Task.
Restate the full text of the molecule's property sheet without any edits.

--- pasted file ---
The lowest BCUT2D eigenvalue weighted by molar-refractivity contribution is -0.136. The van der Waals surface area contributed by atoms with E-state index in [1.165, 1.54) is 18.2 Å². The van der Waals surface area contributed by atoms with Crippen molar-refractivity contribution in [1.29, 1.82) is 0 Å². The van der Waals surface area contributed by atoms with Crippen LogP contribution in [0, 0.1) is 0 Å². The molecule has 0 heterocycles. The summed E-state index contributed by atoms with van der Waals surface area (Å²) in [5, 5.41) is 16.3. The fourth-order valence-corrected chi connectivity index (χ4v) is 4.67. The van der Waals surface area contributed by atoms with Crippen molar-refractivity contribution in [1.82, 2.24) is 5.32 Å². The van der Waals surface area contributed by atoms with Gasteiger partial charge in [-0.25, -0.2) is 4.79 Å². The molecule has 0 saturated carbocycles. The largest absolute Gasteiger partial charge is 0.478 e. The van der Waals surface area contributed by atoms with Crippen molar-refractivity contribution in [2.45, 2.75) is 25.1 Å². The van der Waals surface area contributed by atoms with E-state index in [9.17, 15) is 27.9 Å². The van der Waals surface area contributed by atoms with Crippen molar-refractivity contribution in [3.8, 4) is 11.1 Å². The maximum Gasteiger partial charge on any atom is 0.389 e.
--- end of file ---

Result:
The lowest BCUT2D eigenvalue weighted by molar-refractivity contribution is -0.136. The van der Waals surface area contributed by atoms with E-state index in [1.165, 1.54) is 18.2 Å². The van der Waals surface area contributed by atoms with Crippen molar-refractivity contribution in [1.29, 1.82) is 0 Å². The van der Waals surface area contributed by atoms with Crippen LogP contribution in [0, 0.1) is 0 Å². The molecule has 0 heterocycles. The summed E-state index contributed by atoms with van der Waals surface area (Å²) in [5, 5.41) is 16.3. The fourth-order valence-corrected chi connectivity index (χ4v) is 4.67. The van der Waals surface area contributed by atoms with Crippen molar-refractivity contribution in [1.82, 2.24) is 5.32 Å². The van der Waals surface area contributed by atoms with Gasteiger partial charge in [-0.25, -0.2) is 4.79 Å². The molecule has 0 saturated carbocycles. The largest absolute Gasteiger partial charge is 0.478 e. The van der Waals surface area contributed by atoms with Crippen molar-refractivity contribution in [2.45, 2.75) is 25.1 Å². The van der Waals surface area contributed by atoms with E-state index in [9.17, 15) is 27.9 Å². The van der Waals surface area contributed by atoms with Crippen molar-refractivity contribution in [3.8, 4) is 11.1 Å². The maximum Gasteiger partial charge on any atom is 0.389 e.